We would also have to reconcile Jesus’ alleged violent images of God with the teachings of Jesus that God is altogether loving and non-violent. For example, Jesus teaches us that we are to love indiscriminately – like the rain falls and like the sun shines — because this is how our heavenly Father loves. Consistent with this, Jesus teaches that our ability and willingness to love and bless our enemies is the central criteria for being considered “children of your Father in heaven” (Mt 5:44-45).
In this light, I submit that if there is a way of interpreting the passages Copan cites that is consistent with Jesus’ example and teachings that reveal a completely loving and non-violent God, it ought to be preferred over Copan’s violent interpretation of these passages. And as it turns out, this is not at all hard to do, for all the passages Copan cites are parables, and once we understand the nature of parables, we’ll see that these parables are not intended to teach that God ever cuts people to pieces. 
The Nature of Parables. There are three things we need to know about parables if we are to interpret them correctly. First, there is an “is” and “is not” quality to all parables, and the key to correctly discerning the point of any parable is to correctly apply this distinction. For example, in Jesus’ parable about the persistent widow and the unjust judge (Lk 18:1-8), everything depends on our understanding that the point is to teach us to pray like a desperate and persistent widow, not to teach us that God is an unjust judge. So too, in the parable of the dishonest manager (Lk 16:19), everything depends on our understanding that the point is to teach us to make preparations so we will be “welcomed into eternal dwellings” (v. 9), not to teach us that God is like the “master” in this parable who “commended the dishonest manager because he had acted shrewdly” (v.8), and thus not to teach us that we should behave like this dishonest manager.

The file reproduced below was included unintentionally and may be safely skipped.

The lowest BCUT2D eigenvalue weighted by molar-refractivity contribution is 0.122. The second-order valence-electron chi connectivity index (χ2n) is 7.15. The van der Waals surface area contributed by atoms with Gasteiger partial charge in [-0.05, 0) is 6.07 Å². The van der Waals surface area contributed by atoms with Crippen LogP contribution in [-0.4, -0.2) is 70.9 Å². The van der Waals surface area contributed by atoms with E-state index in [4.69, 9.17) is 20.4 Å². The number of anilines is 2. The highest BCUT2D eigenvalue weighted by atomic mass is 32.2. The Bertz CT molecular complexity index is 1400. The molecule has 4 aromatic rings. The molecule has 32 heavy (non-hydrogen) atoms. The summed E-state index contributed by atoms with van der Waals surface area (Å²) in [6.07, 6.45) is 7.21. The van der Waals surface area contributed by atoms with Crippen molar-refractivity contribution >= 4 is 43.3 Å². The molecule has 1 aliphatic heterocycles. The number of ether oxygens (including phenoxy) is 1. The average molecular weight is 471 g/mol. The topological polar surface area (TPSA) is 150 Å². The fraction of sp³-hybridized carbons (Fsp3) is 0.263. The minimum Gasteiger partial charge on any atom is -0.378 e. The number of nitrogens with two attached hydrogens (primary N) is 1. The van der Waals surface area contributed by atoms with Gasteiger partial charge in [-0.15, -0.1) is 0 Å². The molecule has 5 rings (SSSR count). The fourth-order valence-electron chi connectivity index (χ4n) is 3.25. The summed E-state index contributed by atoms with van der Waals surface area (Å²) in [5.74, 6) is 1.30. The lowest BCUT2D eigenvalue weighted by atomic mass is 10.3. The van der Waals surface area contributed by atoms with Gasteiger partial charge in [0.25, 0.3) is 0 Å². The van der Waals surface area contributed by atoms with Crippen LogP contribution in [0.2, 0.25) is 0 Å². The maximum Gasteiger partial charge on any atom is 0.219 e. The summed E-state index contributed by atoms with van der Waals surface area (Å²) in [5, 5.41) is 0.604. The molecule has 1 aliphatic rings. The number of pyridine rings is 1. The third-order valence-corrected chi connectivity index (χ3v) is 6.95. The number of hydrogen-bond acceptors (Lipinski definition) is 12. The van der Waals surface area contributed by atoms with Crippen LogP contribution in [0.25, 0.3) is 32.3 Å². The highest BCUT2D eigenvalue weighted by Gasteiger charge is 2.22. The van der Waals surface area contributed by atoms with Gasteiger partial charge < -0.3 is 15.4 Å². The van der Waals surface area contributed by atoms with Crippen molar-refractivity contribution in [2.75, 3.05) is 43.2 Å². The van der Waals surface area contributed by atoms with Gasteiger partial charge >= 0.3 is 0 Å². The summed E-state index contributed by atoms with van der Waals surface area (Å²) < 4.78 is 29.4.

Second, parables typically set up the point they are intended to make by telling stories based on things the audience is familiar with, including, quite frequently, the brutal and often unjust behavior of wealthy and powerful people towards Jewish peasantry. Yet, by using brutal and unjust characters as props, Jesus was not thereby condoning this brutal and/or unjust behavior, let alone teaching that this is how God behaves. To the contrary, the peasant audiences who heard these parables deplored the political system that allowed wealthy and powerful people to rule and abuse them. Some scholars even discern a subtle critique of this unjust system in Jesus’ parables, claiming they function a bit like a “political cartoon.”
The parable of a wicked servant. Third, while building on harsh realities that were familiar to his audience, Jesus’ parables often incorporated absurd elements intended to shock his audience. For example, in Matthew’s parable of the master and his wicked servant (Matt 24:44-51; Lk 12:42-46), the servant abused his fellow servants and got drunk with drunkards while the master was away. So, Jesus says, when the master returns, he “will cut him to pieces and assign him a place with the hypocrites…” (vs.51). Not only is the master’s punishment shockingly disproportionate to the crime, but the image of this master assigning his servant a “place among the hypocrites” after he had already “cut him to pieces” is intentionally ludicrous.
While the familiar realities assumed in a parable are typically used to set up the point of the parable, its intended lessons are typically found in these shocking and absurd elements. Similar to the way the punch line of a joke functions, the surprise was intended to help impress the lesson of the parable on people’s imagination.
In the parable we’re discussing, the lesson is that people should not forget that there are consequences for their actions when the “master” is away, and the absurd way this point is expressed makes the lesson memorable. But the familiar image of a master who went away for a long time and who was ridiculously vindictive in his punishment once he returned is simply a prop used to set up this punchline. The point of the parable, in short, is about how we should act, not about how God acts when he judges us.